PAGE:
SOC 395F • Work And Family Issues

46640 • Spring 2014
Meets W 3:00PM-6:00PM CLA 3.214F

Desription

The separation of manufacturing and production from the family household was the hallmark of 19th century industrial capitalism and the foundation of contemporary gender inequality.  Ever since, industrialized societies have been struggling to ensure that workers provide time and effort to production outside the home while also bearing and raising the next generation of workers and consumers inside the home. Various solutions have been tried historically and cross-culturally, all grappling with the same questions:

1) How should the money and time consuming "labor" of producing and rearing children be compensated in an economic system based on market exchanges?  What happens in terms of gender inequality and child well-being when its not well compensated?

2) How can women's (and men’s) productive labor be integrated with their reproductive labor in a modern economic system?

The answers to these questions inevitably involve assumptions about appropriate gender relations, the value of childbearing and family life, the role of government in assisting families, and the basis of distributive justice.  Competing cultural views on these issues end up being resolved in part through the political process, in which certain family forms and certain patterns of income distribution are implicitly favored through legislation and public policies.  Our contemporary policy debates about birth control and abortion, nonmarital childbearing, employed mothers, day care, immigration, welfare reform, education cost and quality, divorce and child support, the Social Security crisis, men's responsibility for family caregiving are all echoes of these earlier unresolved questions.

We will compare and contrast how different societies have addressed the modern conundrum of work and family life, focusing on three key themes: 1) how the historical separation of work and home created immediate problems in Europe and the U.S., and how these are spreading through neoliberal globalization to the rest of the world, 2) why 19th century solutions broke down in the 20th century, leaving us a host of policy debates over the solutions to “family decline”,  3) how new models integrating work and family are faring, esp. the expanded welfare states of our European neighbors, and their implications for gender inequality. 

WGS 301 • Fertility And Reproduction

47885 • Spring 2014
Meets TTH 3:30PM-5:00PM CLA 0.112
(also listed as SOC 308)

Description

Why do birth rates rise and fall?  How can the U.S. have both record rates of childlessness as well as the highest rates of teen childbearing and unwanted pregnancy in the industrialized world?  Why does educating women lower birth rates faster than any population control program in the Third World?  This course will explore when, why, how, and with whom Americans bear children, and how we compare to other developed and developing countries in the world.  We will explore infertility and its treatments, the ethics of surrogacy, voluntary childlessness, the rapid rise of nonmarital childbearing in the U.S. and other countries, the politics of childbirth and risks of maternal mortality in developed and developing countries, and the declining populations and rapid aging  of  rich countries including Japan, Italy, and Spain where women have basically stopped having children.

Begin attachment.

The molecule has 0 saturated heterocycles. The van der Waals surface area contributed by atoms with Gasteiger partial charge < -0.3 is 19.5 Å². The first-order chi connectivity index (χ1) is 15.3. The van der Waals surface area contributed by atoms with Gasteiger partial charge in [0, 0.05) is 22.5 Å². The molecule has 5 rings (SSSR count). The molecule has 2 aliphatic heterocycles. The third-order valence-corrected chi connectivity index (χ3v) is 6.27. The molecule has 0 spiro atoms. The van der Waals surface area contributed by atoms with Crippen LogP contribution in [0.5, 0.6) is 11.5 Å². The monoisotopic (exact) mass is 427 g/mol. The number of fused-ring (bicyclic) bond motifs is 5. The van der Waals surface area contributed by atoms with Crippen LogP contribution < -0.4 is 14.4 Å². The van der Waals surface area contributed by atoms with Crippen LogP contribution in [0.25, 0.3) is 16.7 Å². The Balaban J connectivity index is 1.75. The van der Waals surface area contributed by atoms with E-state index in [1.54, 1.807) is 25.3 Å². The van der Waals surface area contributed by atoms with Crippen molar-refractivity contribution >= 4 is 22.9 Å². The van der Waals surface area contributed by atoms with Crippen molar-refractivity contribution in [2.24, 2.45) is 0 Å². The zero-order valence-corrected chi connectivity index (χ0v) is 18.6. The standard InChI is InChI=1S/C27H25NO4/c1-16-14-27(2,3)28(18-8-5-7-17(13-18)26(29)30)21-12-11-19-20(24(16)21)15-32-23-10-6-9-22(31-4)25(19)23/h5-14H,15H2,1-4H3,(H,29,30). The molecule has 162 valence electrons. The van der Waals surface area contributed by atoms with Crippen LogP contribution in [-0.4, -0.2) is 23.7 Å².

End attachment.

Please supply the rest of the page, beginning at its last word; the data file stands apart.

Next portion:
SOC 384L • Socl Stat: Basic Conc And Meth

46315 • Fall 2013
Meets MW 4:00PM-5:30PM CLA 0.120
This course is intended to provide graduate students in sociology with (a) a level of literacy in statistical methods that will permit a basic understanding of most publications in the field's major journals, (b) the basic tools needed for a master's thesis that uses quantitative methods, (c) preparation for more advanced courses in this department and for independent study, and (d) a sensitivity for the limitations, as well as the strengths, of quantitative methods.

 

WGS 301 • Fertility And Reproduction

47200 • Spring 2013
Meets TTH 3:30PM-5:00PM CLA 0.130
(also listed as SOC 308)

Description

 

Why do birth rates rise and fall?  How can the U.S. have both record rates of childlessness as well as the highest rates of teen childbearing and unwanted pregnancy in the industrialized world?  Why does educating women lower birth rates faster than any population control program in the Third World?  This course will explore when, why, how, and with whom Americans bear children, and how we compare to other developed and developing countries in the world.  We will explore infertility and its treatments, the ethics of surrogacy, voluntary childlessness, the rapid rise of nonmarital childbearing in the U.S. and other countries, the politics of childbirth and risks of maternal mortality in developed and developing countries, and the declining populations and rapid aging  of  rich countries including Japan, Italy, and Spain where women have basically stopped having children. 

Curriculum Vitae


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  • Center for Women's & Gender Studies

    The University of Texas at Austin
    Burdine Hall 536
    2505 University Avenue, A4900
    Austin, Texas 78712
    512-471-5765